JVRB, 7(2010), no. 6.

  4. 2010-07-19

    Increasing Realism and Supporting Content Planning for Dynamic Scenes in a Mixed Reality System incorporating a Time-of-Flight Camera

    For broadcasting purposes MIXED REALITY, the combination of real and virtual scene content, has become ubiquitous nowadays. Mixed Reality recording still requires expensive studio setups and is often limited to simple color keying. We present a system for Mixed Reality applications which uses depth keying and provides threedimensional mixing of real and artificial content. It features enhanced realism through automatic shadow computation which we consider a core issue to obtain realism and a convincing visual perception, besides the correct alignment of the two modalities and correct occlusion handling. Furthermore we present a possibility to support placement of virtual content in the scene. Core feature of our system is the incorporation of a TIME-OF-FLIGHT (TOF)-camera device. This device delivers real-time depth images of the environment at a reasonable resolution and quality. This camera is used to build a static environment model and it also allows correct handling of mutual occlusions between real and virtual content, shadow computation and enhanced content planning. The presented system is inexpensive, compact, mobile, flexible and provides convenient calibration procedures. Chroma-keying is replaced by depth-keying which is efficiently performed on the GRAPHICS PROCESSING UNIT (GPU) by the usage of an environment model and the current ToF-camera image. Automatic extraction and tracking of dynamic scene content is herewith performed and this information is used for planning and alignment of virtual content. An additional sustainable feature is that depth maps of the mixed content are available in real-time, which makes the approach suitable for future 3DTV productions. The presented paper gives an overview of the whole system approach including camera calibration, environment model generation, real-time keying and mixing of virtual and real content, shadowing for virtual content and dynamic object tracking for content planning.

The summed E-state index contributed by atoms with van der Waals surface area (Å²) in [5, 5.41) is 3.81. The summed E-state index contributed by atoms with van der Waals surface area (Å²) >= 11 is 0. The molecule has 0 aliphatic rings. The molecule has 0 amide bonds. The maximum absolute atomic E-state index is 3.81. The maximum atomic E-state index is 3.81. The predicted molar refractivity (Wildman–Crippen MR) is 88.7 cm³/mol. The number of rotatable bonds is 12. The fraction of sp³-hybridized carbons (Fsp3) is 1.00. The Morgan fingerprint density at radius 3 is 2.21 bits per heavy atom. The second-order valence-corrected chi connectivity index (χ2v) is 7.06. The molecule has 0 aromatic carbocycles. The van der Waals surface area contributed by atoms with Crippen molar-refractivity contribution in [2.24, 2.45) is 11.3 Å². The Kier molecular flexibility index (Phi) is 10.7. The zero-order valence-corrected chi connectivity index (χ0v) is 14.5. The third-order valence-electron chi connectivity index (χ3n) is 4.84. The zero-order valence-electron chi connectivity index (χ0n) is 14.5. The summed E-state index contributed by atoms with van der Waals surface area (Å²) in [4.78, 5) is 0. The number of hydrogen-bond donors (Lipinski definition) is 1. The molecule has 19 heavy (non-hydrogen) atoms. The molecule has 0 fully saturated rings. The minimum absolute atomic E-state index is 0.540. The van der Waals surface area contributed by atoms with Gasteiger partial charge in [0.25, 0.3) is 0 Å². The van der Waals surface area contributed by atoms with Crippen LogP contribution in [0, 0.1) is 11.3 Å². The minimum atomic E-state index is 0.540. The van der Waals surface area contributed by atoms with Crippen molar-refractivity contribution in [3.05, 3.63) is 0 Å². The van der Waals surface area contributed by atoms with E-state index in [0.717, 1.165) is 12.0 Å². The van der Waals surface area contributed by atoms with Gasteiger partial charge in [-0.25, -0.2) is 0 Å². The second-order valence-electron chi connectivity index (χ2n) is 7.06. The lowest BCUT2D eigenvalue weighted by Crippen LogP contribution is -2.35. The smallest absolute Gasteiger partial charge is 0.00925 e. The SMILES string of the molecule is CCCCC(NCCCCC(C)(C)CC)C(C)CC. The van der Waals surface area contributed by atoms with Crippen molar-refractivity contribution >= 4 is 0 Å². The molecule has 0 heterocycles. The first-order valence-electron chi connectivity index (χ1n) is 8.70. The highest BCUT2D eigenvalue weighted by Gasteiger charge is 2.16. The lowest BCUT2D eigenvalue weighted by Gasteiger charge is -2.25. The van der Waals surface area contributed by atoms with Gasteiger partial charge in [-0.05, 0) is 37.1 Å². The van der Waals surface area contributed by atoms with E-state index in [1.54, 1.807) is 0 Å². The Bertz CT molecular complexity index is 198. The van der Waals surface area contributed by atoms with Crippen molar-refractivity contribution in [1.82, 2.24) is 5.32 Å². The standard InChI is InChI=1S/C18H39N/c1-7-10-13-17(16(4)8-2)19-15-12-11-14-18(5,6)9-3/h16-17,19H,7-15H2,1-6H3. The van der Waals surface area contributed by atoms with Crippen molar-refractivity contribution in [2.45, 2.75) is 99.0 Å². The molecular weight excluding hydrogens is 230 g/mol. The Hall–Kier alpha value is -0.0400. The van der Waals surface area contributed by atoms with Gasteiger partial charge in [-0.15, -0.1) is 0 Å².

JVRB, 7(2010), no. 4.

  5. 2010-07-16

    An Empirical Study of Non-Rigid Surface Feature Matching of Human from 3D Video